Linked by Thom Holwerda on Sat 14th Apr 2012 20:34 UTC
Games When I ask you to name the technology world's most secretive company, you'd most likely respond with 'Apple'. However, there's one other technology company that, while substantially smaller than the Cupertino giant, is quite possibly even more secretive: Valve.
Permalink for comment 514208
To read all comments associated with this story, please click here.
Darkmage
Member since:
2006-10-20

3DO concept was ahead of its time, unfortunately. $599 US$? Check

Digital optical media capable of playing modern content? check.

It was essentially the PS3 of it's day. They even had plans to add tv tuner capability. The biggest problem was the 3DO had very few good games (mainly EAs) it was too expensive (VCDs noone would justify but they could justify Blurays on PS3).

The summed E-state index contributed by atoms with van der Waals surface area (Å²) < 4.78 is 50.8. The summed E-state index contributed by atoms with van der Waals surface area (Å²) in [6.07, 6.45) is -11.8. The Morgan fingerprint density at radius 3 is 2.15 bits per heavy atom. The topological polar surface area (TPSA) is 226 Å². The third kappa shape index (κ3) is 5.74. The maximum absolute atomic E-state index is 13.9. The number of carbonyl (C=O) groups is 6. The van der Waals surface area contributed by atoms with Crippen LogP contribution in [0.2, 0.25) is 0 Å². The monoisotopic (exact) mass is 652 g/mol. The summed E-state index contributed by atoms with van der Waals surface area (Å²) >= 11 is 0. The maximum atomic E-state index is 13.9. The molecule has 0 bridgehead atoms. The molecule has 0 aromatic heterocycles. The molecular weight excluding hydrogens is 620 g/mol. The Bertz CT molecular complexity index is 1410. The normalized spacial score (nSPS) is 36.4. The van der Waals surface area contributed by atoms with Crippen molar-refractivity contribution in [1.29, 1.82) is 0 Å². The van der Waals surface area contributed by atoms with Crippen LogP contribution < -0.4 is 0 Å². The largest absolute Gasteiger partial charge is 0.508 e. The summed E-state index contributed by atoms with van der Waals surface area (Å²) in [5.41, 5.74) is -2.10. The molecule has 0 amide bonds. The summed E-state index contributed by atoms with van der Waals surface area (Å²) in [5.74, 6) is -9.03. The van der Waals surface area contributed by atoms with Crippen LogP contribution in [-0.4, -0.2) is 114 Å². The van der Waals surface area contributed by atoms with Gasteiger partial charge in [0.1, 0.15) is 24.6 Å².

I think an "open" gaming platform will eventually happen. The arms race for the living room is already a self defeating race. No one is supporting what the pirates want, and that's why it fails to take off. Make a device, (or better a TV) that does MKVs, h.264 in all forms/resolutions, DTS/AC3/mp3/ogg audio formats, divx/mpeg/subtitles etc and you'll win the market for the living room. Instead we have this crappy war between Xbox 360 which streams well but has no Bluray support. PS3 which has Bluray, but sucks at streaming, and Apple TV which locks you to Apple's crap video store. Apple TV cannot win in this space, unlike iPod which plays the most pirated music around (mp3) in addition to the Apple store format. The Apple TV cannot play most of the pirate videos around (too many formats/codecs used)

I find Samsung the most interesting one. I think they are missing a huge opportunity to sweep the market from under Apple/Sony etc, by just implementing all the formats correctly into their ARM based TVs. The media streaming built into your TV is a real game changer. Bypass all your crap set top devices and run your digital collection directly to your TV. Then just keep a Bluray player/game console around for optical media.

Reply Parent Score: 4